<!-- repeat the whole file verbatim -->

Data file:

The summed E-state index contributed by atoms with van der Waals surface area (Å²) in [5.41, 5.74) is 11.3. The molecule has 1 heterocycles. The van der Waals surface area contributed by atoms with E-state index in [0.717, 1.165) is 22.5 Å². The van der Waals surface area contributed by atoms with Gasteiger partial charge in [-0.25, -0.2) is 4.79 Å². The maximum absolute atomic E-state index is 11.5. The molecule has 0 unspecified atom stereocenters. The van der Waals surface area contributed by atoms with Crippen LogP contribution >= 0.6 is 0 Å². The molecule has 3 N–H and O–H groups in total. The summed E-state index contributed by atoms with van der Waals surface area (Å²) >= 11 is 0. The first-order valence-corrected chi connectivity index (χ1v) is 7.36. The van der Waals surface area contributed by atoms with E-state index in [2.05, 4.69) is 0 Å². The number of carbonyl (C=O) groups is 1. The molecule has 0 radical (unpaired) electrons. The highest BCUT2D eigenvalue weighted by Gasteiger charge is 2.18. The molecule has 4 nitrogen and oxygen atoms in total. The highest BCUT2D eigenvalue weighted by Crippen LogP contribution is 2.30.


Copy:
The summed E-state index contributed by atoms with van der Waals surface area (Å²) in [5.41, 5.74) is 11.3. The molecule has 1 heterocycles. The van der Waals surface area contributed by atoms with E-state index in [0.717, 1.165) is 22.5 Å². The van der Waals surface area contributed by atoms with Gasteiger partial charge in [-0.25, -0.2) is 4.79 Å². The maximum absolute atomic E-state index is 11.5. The molecule has 0 unspecified atom stereocenters. The van der Waals surface area contributed by atoms with Crippen LogP contribution >= 0.6 is 0 Å². The molecule has 3 N–H and O–H groups in total. The summed E-state index contributed by atoms with van der Waals surface area (Å²) >= 11 is 0. The first-order valence-corrected chi connectivity index (χ1v) is 7.36. The van der Waals surface area contributed by atoms with E-state index in [2.05, 4.69) is 0 Å². The number of carbonyl (C=O) groups is 1. The molecule has 0 radical (unpaired) electrons. The highest BCUT2D eigenvalue weighted by Gasteiger charge is 2.18. The molecule has 4 nitrogen and oxygen atoms in total. The highest BCUT2D eigenvalue weighted by Crippen LogP contribution is 2.30.